PETALING JAYA: Grab users can expect longer waiting times once e-hailing regulations come into force on Saturday (Oct 12) as less than half of the company’s drivers have obtained their public service vehicle (PSV) licences.
In a statement, Grab said it had aimed for at least 150,000 drivers to go through the PSV process but to date, only 41% have obtained the licence.
“A further 24% are currently waiting, either for examination results or for an examination slot.”
Some 22% of drivers, said Grab, have dropped out, citing various reasons, including the time and cost to comply with regulations.
Every day, Grab has one million ride bookings and, on average, a passenger can get a ride within six minutes.
“Unfortunately, this may change after Oct 12.
“With fewer driver-partners on the roads to serve an ever-increasing demand for ride-hailing, consumers will feel the pinch of longer waiting times, especially during peak hours and rainy days.”
Passengers, Grab said, should book their rides earlier than usual and should not cancel a ride once they received one, even if the waiting time seems unusually long.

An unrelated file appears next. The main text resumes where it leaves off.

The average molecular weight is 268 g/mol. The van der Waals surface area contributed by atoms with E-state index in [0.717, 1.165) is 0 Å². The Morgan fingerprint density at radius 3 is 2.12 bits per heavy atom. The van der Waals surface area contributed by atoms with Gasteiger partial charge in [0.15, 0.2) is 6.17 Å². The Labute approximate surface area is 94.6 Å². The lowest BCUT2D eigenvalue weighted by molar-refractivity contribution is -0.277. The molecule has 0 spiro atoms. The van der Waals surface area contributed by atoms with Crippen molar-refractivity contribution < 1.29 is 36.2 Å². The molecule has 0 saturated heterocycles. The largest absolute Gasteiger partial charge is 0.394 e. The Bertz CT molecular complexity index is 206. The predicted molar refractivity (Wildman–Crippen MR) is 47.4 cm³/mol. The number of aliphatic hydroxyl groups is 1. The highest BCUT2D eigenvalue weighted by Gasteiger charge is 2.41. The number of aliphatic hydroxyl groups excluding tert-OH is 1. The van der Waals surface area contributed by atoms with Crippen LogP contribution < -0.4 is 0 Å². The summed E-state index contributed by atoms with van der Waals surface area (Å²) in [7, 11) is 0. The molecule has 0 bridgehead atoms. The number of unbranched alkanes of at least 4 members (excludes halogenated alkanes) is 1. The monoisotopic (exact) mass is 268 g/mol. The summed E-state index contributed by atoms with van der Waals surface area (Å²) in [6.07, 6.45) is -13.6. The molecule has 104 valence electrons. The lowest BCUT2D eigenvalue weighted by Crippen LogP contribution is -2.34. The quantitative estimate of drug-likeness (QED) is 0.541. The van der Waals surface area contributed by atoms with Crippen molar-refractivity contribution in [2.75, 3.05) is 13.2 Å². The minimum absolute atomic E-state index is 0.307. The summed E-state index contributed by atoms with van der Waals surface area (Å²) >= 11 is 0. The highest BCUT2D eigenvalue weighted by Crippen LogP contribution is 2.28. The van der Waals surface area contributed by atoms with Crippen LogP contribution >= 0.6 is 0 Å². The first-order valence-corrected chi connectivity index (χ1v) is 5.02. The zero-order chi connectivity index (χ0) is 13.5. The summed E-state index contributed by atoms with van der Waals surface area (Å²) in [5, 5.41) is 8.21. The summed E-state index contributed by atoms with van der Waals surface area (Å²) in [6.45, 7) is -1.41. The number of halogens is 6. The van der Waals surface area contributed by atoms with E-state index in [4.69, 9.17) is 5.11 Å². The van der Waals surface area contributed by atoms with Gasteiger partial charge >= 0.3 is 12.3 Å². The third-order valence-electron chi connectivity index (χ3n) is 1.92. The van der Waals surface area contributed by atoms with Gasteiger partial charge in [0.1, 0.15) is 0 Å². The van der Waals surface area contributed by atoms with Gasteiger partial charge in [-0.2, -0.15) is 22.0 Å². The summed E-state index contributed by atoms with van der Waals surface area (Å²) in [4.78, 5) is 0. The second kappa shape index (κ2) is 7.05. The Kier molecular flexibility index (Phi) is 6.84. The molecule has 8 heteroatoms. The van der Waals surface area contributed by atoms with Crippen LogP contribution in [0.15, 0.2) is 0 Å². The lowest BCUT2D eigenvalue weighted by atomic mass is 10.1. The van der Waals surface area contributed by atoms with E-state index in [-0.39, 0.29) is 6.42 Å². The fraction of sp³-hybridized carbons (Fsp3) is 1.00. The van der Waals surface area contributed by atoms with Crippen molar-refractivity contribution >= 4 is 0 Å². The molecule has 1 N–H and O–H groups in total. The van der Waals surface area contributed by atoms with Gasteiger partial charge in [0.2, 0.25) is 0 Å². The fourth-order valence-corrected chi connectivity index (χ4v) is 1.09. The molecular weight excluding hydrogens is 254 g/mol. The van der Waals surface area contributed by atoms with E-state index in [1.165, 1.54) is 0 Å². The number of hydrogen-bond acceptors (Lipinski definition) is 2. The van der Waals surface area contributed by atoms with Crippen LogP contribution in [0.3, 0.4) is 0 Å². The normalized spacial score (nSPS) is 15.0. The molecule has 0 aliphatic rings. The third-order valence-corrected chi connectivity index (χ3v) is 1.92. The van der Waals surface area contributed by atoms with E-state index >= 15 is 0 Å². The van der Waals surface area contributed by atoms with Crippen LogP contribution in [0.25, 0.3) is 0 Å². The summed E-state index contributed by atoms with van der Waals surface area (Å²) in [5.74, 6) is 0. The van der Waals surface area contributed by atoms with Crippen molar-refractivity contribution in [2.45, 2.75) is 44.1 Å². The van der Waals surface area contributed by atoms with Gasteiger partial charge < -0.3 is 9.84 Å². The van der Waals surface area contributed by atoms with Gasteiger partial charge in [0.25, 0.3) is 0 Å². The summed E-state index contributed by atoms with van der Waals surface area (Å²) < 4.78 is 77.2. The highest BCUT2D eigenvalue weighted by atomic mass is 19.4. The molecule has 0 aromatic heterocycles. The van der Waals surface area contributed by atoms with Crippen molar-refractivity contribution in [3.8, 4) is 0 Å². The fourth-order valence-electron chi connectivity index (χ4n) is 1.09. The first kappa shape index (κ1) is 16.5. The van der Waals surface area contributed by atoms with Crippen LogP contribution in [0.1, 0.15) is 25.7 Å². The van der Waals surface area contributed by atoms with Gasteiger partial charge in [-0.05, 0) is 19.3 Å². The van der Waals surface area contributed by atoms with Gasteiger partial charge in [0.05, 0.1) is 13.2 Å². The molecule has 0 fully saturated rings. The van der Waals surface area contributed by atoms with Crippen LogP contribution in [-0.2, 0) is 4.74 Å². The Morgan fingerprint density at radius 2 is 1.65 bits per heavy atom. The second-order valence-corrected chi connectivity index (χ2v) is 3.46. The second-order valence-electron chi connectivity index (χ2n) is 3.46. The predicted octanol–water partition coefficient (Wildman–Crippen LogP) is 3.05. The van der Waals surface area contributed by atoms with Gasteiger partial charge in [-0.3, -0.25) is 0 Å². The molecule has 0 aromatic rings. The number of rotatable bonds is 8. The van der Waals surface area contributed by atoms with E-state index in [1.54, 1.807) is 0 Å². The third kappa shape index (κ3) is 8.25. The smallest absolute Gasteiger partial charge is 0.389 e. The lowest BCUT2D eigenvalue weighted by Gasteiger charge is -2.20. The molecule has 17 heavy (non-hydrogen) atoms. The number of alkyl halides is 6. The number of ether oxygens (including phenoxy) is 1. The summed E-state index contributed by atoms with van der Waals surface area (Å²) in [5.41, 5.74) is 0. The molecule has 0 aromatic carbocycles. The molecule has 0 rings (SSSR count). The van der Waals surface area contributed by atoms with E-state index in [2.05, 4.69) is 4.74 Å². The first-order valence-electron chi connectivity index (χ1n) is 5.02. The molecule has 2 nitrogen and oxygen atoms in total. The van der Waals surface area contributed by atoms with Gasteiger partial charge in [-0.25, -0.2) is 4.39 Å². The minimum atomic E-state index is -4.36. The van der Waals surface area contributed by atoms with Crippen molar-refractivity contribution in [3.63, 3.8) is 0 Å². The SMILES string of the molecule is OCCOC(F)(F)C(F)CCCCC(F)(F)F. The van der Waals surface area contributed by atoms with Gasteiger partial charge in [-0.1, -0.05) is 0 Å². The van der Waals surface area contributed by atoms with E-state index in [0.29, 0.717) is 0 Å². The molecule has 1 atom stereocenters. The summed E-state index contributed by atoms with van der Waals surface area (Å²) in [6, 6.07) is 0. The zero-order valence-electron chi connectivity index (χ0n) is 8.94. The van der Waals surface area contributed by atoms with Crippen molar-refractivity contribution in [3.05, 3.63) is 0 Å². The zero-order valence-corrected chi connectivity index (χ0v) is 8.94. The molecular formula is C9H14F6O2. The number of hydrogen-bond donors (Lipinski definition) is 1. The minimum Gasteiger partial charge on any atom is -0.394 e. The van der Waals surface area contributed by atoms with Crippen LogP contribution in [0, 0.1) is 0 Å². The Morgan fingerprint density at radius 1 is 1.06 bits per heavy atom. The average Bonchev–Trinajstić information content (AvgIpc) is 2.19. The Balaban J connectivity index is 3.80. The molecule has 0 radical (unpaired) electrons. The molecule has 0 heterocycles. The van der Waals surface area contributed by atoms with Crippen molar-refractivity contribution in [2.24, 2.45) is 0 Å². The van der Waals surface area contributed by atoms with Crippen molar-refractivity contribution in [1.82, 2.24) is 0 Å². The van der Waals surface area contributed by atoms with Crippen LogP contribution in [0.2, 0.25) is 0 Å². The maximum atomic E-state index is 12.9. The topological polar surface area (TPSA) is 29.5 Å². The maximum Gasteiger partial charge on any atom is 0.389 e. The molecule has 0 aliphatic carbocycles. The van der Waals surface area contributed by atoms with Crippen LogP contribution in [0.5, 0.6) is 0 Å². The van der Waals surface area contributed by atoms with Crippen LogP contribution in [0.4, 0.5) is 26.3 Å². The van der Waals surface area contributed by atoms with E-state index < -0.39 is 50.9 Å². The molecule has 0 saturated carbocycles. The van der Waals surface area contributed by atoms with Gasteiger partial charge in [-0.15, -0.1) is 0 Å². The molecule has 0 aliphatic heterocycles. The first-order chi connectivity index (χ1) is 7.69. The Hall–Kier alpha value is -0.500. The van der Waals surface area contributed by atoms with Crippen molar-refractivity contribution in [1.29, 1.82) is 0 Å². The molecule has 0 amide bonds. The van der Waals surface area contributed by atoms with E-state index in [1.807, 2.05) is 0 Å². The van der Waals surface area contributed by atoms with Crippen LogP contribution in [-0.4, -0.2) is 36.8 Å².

“Getting a ride is much easier outside the peak hours of 7am to 9am and 5pm to 8pm,” it said, adding it hoped the imbalance between supply and demand will be temporary.
Grab also welcomed Transport Minister Loke Siew Fook’s announcement that additional requirements set by the Road Transport Department (JPJ) would not be compulsory.
This includes the need for drivers to print out a physical copy of the e-hailing vehicle permit, and changing their vehicle code at JPJ branches.
“Correspondingly, the registration of a vehicle for e-hailing would not be reflected in the vehicle grant.”
The government has said it will not delay the implementation of e-hailing regulations.